Century of Locusts
Century of Locusts is a tragic tale about Bedouins in early 20th-century Algeria. Mahmoud is a stranger within his own tribe. He leaves to become an educated poet, only to be drawn back to the Tijani by his father’s deathbed command: to disinter his grandmother’s bones from the land the French colonists had stolen. While fulfilling this duty, Mahmoud becomes entangled with a madman. This madman burns down the colonist’s house, and Mahmoud is accused of the arson. Fleeing justice, he is caught in a storm with a slave, who becomes his wife. They escape and begin a life apart in the desert. Years later, Mahmoud’s wife is raped and murdered. With his daughter Yasmine, Mahmoud seeks the culprits and dares to teach his child to read and write. (“Writing is the nomadism of the spirit taking him through the desert of his need, along the dead-end paths of his melancholy.”) As he closes in on vengeance, he leaves Yasmine with a friendly Bedouin tribe, and the young girl begins to understand the prison that is the fate of women among the nomads.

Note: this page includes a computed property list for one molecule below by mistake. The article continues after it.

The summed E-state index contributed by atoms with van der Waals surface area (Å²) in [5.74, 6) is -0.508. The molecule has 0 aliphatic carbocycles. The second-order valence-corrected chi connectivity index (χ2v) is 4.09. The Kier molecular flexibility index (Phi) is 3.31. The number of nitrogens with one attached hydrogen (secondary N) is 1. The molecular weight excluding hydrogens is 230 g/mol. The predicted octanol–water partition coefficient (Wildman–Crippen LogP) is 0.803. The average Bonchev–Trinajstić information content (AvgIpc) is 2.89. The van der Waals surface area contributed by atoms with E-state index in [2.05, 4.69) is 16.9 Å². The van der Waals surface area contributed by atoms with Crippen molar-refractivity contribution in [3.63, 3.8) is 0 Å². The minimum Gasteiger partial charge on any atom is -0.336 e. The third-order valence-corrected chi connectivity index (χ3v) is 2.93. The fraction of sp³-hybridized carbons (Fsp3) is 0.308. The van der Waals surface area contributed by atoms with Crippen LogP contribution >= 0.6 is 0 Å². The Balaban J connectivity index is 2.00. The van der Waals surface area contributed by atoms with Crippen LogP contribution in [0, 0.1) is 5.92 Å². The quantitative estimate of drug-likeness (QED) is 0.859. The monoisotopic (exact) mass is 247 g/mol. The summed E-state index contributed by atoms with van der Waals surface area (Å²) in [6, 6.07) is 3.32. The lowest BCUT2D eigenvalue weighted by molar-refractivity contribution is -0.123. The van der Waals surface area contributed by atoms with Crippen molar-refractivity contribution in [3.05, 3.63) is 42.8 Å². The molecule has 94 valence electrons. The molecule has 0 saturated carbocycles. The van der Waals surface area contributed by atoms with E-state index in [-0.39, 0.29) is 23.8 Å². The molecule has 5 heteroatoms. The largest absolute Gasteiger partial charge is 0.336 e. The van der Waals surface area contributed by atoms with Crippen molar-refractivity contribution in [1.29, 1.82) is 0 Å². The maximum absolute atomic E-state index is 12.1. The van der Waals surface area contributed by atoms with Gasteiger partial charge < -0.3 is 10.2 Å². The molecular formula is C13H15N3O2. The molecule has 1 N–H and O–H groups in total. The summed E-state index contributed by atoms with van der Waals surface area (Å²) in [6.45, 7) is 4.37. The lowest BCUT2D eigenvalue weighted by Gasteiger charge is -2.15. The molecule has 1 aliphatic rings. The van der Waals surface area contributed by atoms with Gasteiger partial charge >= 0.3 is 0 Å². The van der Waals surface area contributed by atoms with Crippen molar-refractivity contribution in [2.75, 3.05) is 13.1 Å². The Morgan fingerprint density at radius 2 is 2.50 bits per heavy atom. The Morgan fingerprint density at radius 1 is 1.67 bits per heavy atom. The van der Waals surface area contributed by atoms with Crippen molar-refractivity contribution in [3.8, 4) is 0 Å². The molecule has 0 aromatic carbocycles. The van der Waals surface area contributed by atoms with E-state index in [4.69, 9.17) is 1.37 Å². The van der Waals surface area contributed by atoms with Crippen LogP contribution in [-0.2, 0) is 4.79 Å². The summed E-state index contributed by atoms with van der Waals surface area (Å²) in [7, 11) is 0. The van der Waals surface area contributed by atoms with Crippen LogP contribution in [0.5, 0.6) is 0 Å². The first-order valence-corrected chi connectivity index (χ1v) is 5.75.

Though the story gives the Western reader a glimpse into exotic customs and culture, Century of Locusts is spoiled by overwrought prose and convoluted sentences. (“Just an illusion of verticality, an unreal blue, an ethereal chimera. No sooner does the eye touch it than it falls to perdition along a landslide of infinities.”) Indeed, this is a tale meant for readers who are more captivated by language and ideas than story.